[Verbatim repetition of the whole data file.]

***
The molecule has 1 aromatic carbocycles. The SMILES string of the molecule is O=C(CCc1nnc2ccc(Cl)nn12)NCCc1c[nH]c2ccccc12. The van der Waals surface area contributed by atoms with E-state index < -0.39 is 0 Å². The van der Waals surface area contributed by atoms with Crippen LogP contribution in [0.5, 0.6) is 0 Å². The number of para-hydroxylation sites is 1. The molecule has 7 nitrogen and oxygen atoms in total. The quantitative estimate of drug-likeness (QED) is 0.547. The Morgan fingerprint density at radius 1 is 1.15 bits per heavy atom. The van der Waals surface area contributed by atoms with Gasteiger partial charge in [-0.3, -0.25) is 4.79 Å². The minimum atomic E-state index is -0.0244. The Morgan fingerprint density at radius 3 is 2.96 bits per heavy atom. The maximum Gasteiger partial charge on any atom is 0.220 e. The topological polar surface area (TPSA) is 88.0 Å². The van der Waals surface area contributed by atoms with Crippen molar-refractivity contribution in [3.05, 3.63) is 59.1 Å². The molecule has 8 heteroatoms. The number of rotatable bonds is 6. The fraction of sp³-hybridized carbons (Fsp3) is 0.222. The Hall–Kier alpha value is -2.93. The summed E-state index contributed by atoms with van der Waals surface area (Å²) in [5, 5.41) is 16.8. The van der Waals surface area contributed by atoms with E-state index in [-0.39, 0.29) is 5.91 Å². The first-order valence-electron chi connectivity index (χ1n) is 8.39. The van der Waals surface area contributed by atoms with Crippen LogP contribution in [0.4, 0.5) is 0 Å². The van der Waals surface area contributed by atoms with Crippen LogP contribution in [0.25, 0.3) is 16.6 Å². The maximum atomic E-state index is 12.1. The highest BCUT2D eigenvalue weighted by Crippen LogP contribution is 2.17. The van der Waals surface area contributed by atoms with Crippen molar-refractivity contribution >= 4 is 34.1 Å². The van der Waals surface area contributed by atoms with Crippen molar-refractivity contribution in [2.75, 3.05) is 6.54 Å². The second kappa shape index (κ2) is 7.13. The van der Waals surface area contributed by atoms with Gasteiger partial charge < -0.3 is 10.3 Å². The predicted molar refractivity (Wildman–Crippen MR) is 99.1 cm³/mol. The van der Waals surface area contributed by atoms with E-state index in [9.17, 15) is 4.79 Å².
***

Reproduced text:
The molecule has 1 aromatic carbocycles. The SMILES string of the molecule is O=C(CCc1nnc2ccc(Cl)nn12)NCCc1c[nH]c2ccccc12. The van der Waals surface area contributed by atoms with E-state index < -0.39 is 0 Å². The van der Waals surface area contributed by atoms with Crippen LogP contribution in [0.5, 0.6) is 0 Å². The number of para-hydroxylation sites is 1. The molecule has 7 nitrogen and oxygen atoms in total. The quantitative estimate of drug-likeness (QED) is 0.547. The Morgan fingerprint density at radius 1 is 1.15 bits per heavy atom. The van der Waals surface area contributed by atoms with Gasteiger partial charge in [-0.3, -0.25) is 4.79 Å². The minimum atomic E-state index is -0.0244. The Morgan fingerprint density at radius 3 is 2.96 bits per heavy atom. The maximum Gasteiger partial charge on any atom is 0.220 e. The topological polar surface area (TPSA) is 88.0 Å². The van der Waals surface area contributed by atoms with Crippen molar-refractivity contribution in [3.05, 3.63) is 59.1 Å². The molecule has 8 heteroatoms. The number of rotatable bonds is 6. The fraction of sp³-hybridized carbons (Fsp3) is 0.222. The Hall–Kier alpha value is -2.93. The summed E-state index contributed by atoms with van der Waals surface area (Å²) in [5, 5.41) is 16.8. The van der Waals surface area contributed by atoms with E-state index in [-0.39, 0.29) is 5.91 Å². The first-order valence-electron chi connectivity index (χ1n) is 8.39. The van der Waals surface area contributed by atoms with Crippen LogP contribution in [0.4, 0.5) is 0 Å². The van der Waals surface area contributed by atoms with Crippen LogP contribution in [0.25, 0.3) is 16.6 Å². The maximum atomic E-state index is 12.1. The highest BCUT2D eigenvalue weighted by Crippen LogP contribution is 2.17. The van der Waals surface area contributed by atoms with Crippen molar-refractivity contribution >= 4 is 34.1 Å². The van der Waals surface area contributed by atoms with Crippen molar-refractivity contribution in [2.75, 3.05) is 6.54 Å². The second kappa shape index (κ2) is 7.13. The van der Waals surface area contributed by atoms with Gasteiger partial charge < -0.3 is 10.3 Å². The predicted molar refractivity (Wildman–Crippen MR) is 99.1 cm³/mol. The van der Waals surface area contributed by atoms with E-state index in [9.17, 15) is 4.79 Å².